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Russian Troops at Chernobyl

Mark Nelson

Friday, February 25, 2022

Chris Keefer  0:00  

Welcome back to Decouple. Tonight, I'm joined by Mark Nelson, trained as a nuclear engineer here to talk about the nuclear safety situation in Ukraine tonight. Mark, welcome back to Decouple. Thanks, Chris. It's a pretty somber occasion feels like we're heading up on about 20 hours of the next chapter really in history. You've been doing some really interesting analysis following what's what's happening in Ukraine, with special attention to the grid and its nuclear stations. And as you've said, on Twitter, these are unprecedented times. This is the first time in world history that operating and non operating nuclear plants have been captured in a time of war. Is that correct?

Mark Nelson  0:39  

Yes. I mean, there have been there have been nuclear plants either unconstructed been under construction that have been attacked. During the war, for example, in Iran, an under construction nuclear plant was attacked. But also we've had non civilian nuclear plants, like military reactors and research reactors be attacked. This is this is new.

Chris Keefer  1:01  

So walk us through what's going on on the ground right now? Sure, well,

Mark Nelson  1:05  

let's, there are two different things to talk about here. One is the condition of the nuclear plant site at Chernobyl. So former nuclear plant, there is no nuclear reactions going on right now, in any reactor course, the site has been decommissioned since 1999, at the end of 1999, Chernobyl nuclear plant was shut down, the Ukrainian government worked out a deal where they would shut down Chernobyl plant, which had been in service since the accident in 1986. And they would shut it down and get money to complete another plant of a different design. So they were trying to replace like, with like, they were still reluctant to shut down a nuclear plant, but they were under a lot of pressure from Europe. So Chernobyl is one issue that you could say, a dead nuclear site. And then we've got the online plants, the four plants that are in other parts of the country that are currently online. I mean, I say currently, with a situation like this, I stopped to record a video with you stuff may change. So we run the risk of by the time you get this out, something may have changed. But the last time I checked, the four nuclear plants were up and running. And as demand is going down on the Ukrainian grid, because of the disruption of war, those four plants seem to be load matching a little bit and decreasing their operation. But for most of the today, that's February 24. For most of today, the nuclear plants were providing something like 70 75%, of Ukrainian electricity. Wow. And that's going to be a different issue from Chernobyl, because those plants are operating nuclear reactions are going on pressure vessels are high temperature and, you know, filled with hot water. So that makes a different situation than Chernobyl. But I think we should talk about both the vast majority of what we're going to see on the internet, a lot of the posts that I've been responding to have been about Chernobyl, even though the we have actual operating nuclear plants in a country at war, where connection to the grid is safety relevant. And it's just really interesting, Chris, what catches people's attention during this time? And that attention just keeps going back to Chernobyl, when you would think that if nuclear safety is the concern here, that really nuclear safety, people should really be paying attention to operating nuclear plants in a war zone.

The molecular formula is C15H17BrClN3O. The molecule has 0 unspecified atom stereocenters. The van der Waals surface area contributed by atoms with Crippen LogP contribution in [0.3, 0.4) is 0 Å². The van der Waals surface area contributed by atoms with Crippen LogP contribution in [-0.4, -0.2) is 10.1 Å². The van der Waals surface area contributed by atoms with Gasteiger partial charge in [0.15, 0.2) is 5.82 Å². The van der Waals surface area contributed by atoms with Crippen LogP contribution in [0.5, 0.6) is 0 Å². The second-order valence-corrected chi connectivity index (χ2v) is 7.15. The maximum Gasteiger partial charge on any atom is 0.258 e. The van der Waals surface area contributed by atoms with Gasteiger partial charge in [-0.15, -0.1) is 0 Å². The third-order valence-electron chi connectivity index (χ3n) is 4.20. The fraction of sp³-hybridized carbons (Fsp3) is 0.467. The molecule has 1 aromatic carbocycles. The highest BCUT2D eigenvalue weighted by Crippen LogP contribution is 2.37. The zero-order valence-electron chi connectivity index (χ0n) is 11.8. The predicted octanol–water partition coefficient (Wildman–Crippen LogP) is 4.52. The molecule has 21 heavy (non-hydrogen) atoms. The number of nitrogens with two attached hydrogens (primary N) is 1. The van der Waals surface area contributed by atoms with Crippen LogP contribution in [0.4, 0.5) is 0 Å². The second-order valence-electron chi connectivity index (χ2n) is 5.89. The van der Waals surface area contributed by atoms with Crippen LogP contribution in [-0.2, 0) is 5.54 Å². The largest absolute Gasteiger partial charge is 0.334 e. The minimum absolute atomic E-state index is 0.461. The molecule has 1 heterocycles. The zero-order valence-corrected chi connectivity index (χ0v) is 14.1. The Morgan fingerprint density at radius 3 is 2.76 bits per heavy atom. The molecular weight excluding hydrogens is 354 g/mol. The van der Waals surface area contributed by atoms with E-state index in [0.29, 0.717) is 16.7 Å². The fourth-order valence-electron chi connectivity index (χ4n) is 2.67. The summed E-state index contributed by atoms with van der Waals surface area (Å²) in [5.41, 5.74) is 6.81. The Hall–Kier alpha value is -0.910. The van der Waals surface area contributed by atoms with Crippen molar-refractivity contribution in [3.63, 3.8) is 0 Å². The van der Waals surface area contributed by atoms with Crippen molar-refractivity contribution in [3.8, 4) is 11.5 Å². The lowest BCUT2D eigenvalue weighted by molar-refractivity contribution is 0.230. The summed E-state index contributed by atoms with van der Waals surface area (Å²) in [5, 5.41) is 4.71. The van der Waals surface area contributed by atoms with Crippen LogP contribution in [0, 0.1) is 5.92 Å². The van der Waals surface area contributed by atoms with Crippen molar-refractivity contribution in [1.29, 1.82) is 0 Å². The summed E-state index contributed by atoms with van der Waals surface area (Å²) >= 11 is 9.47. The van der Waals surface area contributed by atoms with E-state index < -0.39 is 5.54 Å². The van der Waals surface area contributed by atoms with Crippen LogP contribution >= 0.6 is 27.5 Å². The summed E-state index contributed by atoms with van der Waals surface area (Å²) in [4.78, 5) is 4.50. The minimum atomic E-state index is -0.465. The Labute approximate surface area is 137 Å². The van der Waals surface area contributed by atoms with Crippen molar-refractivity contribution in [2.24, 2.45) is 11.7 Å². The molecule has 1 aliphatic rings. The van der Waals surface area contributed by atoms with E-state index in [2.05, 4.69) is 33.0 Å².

Chris Keefer  3:30  

Is there any part of you know, psychological operations that's determining the Russian activity at Chernobyl? Or is this just simply a way to get around a swamp and get into Ukraine?

Mark Nelson  3:40  

i We're now immediately into speculating, I think we should probably stay in nuclear safety. But to not leave that without an answer. I doubt that anything weird is going on, at least from the Russian side.